Scientists have found that the human body also tracks the natural seasons in a kind of “chemical calendar.” form, writes the BBC.
They are guided by the extension of the day for its transition to the “summer” phase and, accordingly, its shortening for its “winter” form. The researchers made their discovery by analyzing the brains of sheep in different seasons of the year.
They found that the body has a group of 17,000 so-called “calendar cells” in the pituitary gland, which is located at the base of the brain, and releases hormones that control the processes in the body.
“The seasonal clock found in sheep is probably the same for all vertebrates, or at least contains the same parts,” said Professor Dave Burt of the University of Edinburgh. “The next step is to understand how cells store time,” he added.
According to scientists, “calendar cells” have their own binary system, just like computers, and can only exist in one state – “summer” or “winter”. At the same time, the proportion of the two types of cells during the year marks the flow of time in the body.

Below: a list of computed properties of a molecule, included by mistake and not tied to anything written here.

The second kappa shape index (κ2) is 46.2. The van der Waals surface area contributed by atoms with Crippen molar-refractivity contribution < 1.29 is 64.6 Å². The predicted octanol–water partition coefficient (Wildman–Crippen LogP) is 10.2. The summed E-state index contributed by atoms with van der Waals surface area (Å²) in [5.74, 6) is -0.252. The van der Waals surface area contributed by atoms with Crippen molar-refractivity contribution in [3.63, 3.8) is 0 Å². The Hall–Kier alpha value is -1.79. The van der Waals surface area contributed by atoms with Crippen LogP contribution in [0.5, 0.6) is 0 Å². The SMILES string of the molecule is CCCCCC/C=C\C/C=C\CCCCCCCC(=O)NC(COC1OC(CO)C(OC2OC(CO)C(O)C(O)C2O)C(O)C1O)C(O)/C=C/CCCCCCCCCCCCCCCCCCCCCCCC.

“It seems that for a short period of time during the year, in the middle of summer and in the middle of winter, they are all in the same phase,” said Professor Andrew Ludon of the University of Manchester.
This annual clock is known as the annual rhythm and is a cousin of the circadian rhythm that keeps us awake at the right time of day. This annual animal model is responsible for migration, hibernation and mating and explains why lambs are born in the spring, for example.
Both clocks – day and year, are controlled by the amount of light. The sleep hormone, for example – melatonin, is produced in larger quantities in winter, because then the days are darker.